Many lysosomal storage disease-associated mutant enzymes exhibit compromised endoplasmic reticulum (ER) folding and therefore are subjected to degradation instead of being trafficked to the lysosome, where they normally degrade their substrates. This leads to lysosomal substrate accumulation and thus, pathology.
In Specific Aim 1 we aspire to identify proteostasis network components responsible for (1) folding wild type and Gaucher disease-associated mutant ?-glucocerebrosidases (GCs) in the ER, (2) trafficking them through the Golgi and on to the lysosome, (3) stabilizing/activating them in the lysosome, and (4) degrading misfolded GC in the ER by immunoisolating the GC interactome (antibody recognizes the extreme C-terminus and is thus conformation and mutant insensitive) and identifying the proteins by mass spectrometry. Mutant ?- glucocerebrosidases exhibit overlapping interactomes with distinct members because they accumulate in various subcellular compartments. GC interacting partners, prioritized on the basis of 4 methods, will be RNAi depleted in L444P GC cells to discern what extent GC proteostasis is perturbed using the intact cell GC activity assay, endo H sensitivity and immunofluorescence colocalization. Several novel GC proteostasis network components have already been identified, allowing several hypotheses regarding the GC proteostasis network to be tested. Simply lowering the growth temperature of patient-derived cells to 300C, inducing the unfolded protein response (UPR), or increasing ER Ca2+ concentration with ryanodine antagonists enhances mutant enzyme folding, trafficking and function enabling the interactome of adapted cells vs. controls to be determined to test numerous hypotheses about mechanism, including whether these results extend to other lysosomal storage diseases.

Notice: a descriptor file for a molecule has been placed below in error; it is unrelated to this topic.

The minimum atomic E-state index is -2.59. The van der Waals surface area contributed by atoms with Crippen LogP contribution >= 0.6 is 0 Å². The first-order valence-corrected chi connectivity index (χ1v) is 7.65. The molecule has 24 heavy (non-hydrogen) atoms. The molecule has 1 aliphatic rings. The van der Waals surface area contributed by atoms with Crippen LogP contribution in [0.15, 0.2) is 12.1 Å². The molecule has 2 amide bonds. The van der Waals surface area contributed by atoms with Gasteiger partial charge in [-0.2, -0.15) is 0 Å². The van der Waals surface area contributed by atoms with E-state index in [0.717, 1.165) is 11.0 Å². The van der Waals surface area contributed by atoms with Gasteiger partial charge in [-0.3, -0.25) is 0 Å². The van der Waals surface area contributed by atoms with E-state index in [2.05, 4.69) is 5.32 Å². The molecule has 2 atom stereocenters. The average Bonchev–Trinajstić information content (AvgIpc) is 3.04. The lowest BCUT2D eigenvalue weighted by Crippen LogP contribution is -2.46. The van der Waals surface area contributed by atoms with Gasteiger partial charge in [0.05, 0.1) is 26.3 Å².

In Specific Aim 2, we explore which genetically-encodable, small molecule regulated UPR- associated transcription factors individually and in combination can enhance mutant lysosomal enzyme folding, trafficking and function. Understanding the transcriptome upregulated by these transcription factors and combinations affording heterodimeric transcription factors cross referenced to the upregulated proteome in proteostasis network adapted cells will provide additional mechanistic insight into the enhancement in proteostasis. Unregulated overexpression of XBP1s restores L444P GC proteostasis motivating the development of aryl oxime ether IRE1 activators that will be tested in patient-derived cells from multiple lysosomal storage diseases to discern efficacy. IRE1 Inhibitors should be useful to cancer researchers.

Public Health Relevance

This research defines the protein homeostasis network that can be altered to enhance mutant lysosomal storage disease-associated enzyme folding, trafficking and function. Adapting the protein homeostasis network with small molecules offers the possibility of ameliorating multiple lysosomal storage diseases of similar etiology by fixing the folding and trafficking of the mutant enzyme instead of replacing the enzyme-the current standard of care, which is expensive, disease specific and not useful for alleviating neuropathic lysosomal storage diseases. Small molecule adaptors of cellular protein homeostasis used in combination with pharmacologic chaperones that bind to and stabilize a particular protein are envisioned to be a very promising future approach for treating loss-of-function diseases, of which the lysosomal storage diseases of focus herein are one class.

National Institute of Health (NIH)
National Institute of Diabetes and Digestive and Kidney Diseases (NIDDK)
Research Project (R01)
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Membrane Biology and Protein Processing Study Section (MBPP)
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Leschek, Ellen W
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Scripps Research Institute
La Jolla
United States
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